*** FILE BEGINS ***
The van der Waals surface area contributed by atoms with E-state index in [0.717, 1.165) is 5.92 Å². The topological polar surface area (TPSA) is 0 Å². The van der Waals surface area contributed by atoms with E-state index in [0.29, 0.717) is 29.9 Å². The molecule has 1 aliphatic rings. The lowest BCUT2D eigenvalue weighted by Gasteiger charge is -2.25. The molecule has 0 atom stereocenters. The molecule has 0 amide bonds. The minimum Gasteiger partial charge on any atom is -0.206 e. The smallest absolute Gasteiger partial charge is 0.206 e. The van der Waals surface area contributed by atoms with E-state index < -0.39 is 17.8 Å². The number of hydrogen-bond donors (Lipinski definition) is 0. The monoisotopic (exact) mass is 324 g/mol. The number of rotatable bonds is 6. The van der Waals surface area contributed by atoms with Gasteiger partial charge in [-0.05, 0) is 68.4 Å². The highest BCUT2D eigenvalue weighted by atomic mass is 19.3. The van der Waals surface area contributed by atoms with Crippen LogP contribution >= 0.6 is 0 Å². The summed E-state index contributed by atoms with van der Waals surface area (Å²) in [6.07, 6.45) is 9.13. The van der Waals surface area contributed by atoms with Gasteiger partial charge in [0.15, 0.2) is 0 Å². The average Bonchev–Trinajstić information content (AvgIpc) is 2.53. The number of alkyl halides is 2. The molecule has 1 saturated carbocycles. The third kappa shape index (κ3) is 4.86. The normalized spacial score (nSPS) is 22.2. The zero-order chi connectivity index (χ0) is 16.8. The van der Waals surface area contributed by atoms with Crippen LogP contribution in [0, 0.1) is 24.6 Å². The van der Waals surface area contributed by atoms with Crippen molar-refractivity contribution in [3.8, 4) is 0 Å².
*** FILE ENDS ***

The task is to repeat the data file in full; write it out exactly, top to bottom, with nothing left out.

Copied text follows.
The van der Waals surface area contributed by atoms with E-state index in [0.717, 1.165) is 5.92 Å². The topological polar surface area (TPSA) is 0 Å². The van der Waals surface area contributed by atoms with E-state index in [0.29, 0.717) is 29.9 Å². The molecule has 1 aliphatic rings. The lowest BCUT2D eigenvalue weighted by Gasteiger charge is -2.25. The molecule has 0 atom stereocenters. The molecule has 0 amide bonds. The minimum Gasteiger partial charge on any atom is -0.206 e. The smallest absolute Gasteiger partial charge is 0.206 e. The van der Waals surface area contributed by atoms with E-state index < -0.39 is 17.8 Å². The number of hydrogen-bond donors (Lipinski definition) is 0. The monoisotopic (exact) mass is 324 g/mol. The number of rotatable bonds is 6. The van der Waals surface area contributed by atoms with Gasteiger partial charge in [-0.05, 0) is 68.4 Å². The highest BCUT2D eigenvalue weighted by atomic mass is 19.3. The van der Waals surface area contributed by atoms with Crippen LogP contribution >= 0.6 is 0 Å². The summed E-state index contributed by atoms with van der Waals surface area (Å²) in [6.07, 6.45) is 9.13. The van der Waals surface area contributed by atoms with Gasteiger partial charge in [0.15, 0.2) is 0 Å². The average Bonchev–Trinajstić information content (AvgIpc) is 2.53. The number of alkyl halides is 2. The molecule has 1 saturated carbocycles. The third kappa shape index (κ3) is 4.86. The normalized spacial score (nSPS) is 22.2. The zero-order chi connectivity index (χ0) is 16.8. The van der Waals surface area contributed by atoms with Crippen LogP contribution in [0, 0.1) is 24.6 Å². The van der Waals surface area contributed by atoms with Crippen molar-refractivity contribution in [3.8, 4) is 0 Å².